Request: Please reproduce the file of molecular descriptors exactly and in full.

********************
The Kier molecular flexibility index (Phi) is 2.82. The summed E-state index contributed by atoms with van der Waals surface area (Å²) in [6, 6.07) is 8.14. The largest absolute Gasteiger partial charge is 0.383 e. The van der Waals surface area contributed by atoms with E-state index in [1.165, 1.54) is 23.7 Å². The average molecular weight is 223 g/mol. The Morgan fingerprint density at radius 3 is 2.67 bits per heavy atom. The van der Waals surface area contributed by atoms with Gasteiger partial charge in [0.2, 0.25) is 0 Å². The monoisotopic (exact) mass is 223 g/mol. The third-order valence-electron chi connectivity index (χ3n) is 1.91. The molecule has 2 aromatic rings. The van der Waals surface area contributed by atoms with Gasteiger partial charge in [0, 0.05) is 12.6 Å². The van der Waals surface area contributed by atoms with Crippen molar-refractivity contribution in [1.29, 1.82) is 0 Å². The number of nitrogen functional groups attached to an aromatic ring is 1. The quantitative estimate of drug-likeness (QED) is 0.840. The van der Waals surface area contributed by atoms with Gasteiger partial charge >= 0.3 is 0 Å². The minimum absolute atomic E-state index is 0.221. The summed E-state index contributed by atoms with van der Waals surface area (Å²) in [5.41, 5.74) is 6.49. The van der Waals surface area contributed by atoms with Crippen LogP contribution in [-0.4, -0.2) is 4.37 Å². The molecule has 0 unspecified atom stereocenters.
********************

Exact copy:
The Kier molecular flexibility index (Phi) is 2.82. The summed E-state index contributed by atoms with van der Waals surface area (Å²) in [6, 6.07) is 8.14. The largest absolute Gasteiger partial charge is 0.383 e. The van der Waals surface area contributed by atoms with E-state index in [1.165, 1.54) is 23.7 Å². The average molecular weight is 223 g/mol. The Morgan fingerprint density at radius 3 is 2.67 bits per heavy atom. The van der Waals surface area contributed by atoms with Gasteiger partial charge in [0.2, 0.25) is 0 Å². The monoisotopic (exact) mass is 223 g/mol. The third-order valence-electron chi connectivity index (χ3n) is 1.91. The molecule has 2 aromatic rings. The van der Waals surface area contributed by atoms with Gasteiger partial charge in [0, 0.05) is 12.6 Å². The van der Waals surface area contributed by atoms with Crippen molar-refractivity contribution in [1.29, 1.82) is 0 Å². The number of nitrogen functional groups attached to an aromatic ring is 1. The quantitative estimate of drug-likeness (QED) is 0.840. The van der Waals surface area contributed by atoms with Gasteiger partial charge >= 0.3 is 0 Å². The minimum absolute atomic E-state index is 0.221. The summed E-state index contributed by atoms with van der Waals surface area (Å²) in [5.41, 5.74) is 6.49. The van der Waals surface area contributed by atoms with Crippen LogP contribution in [-0.4, -0.2) is 4.37 Å². The molecule has 0 unspecified atom stereocenters.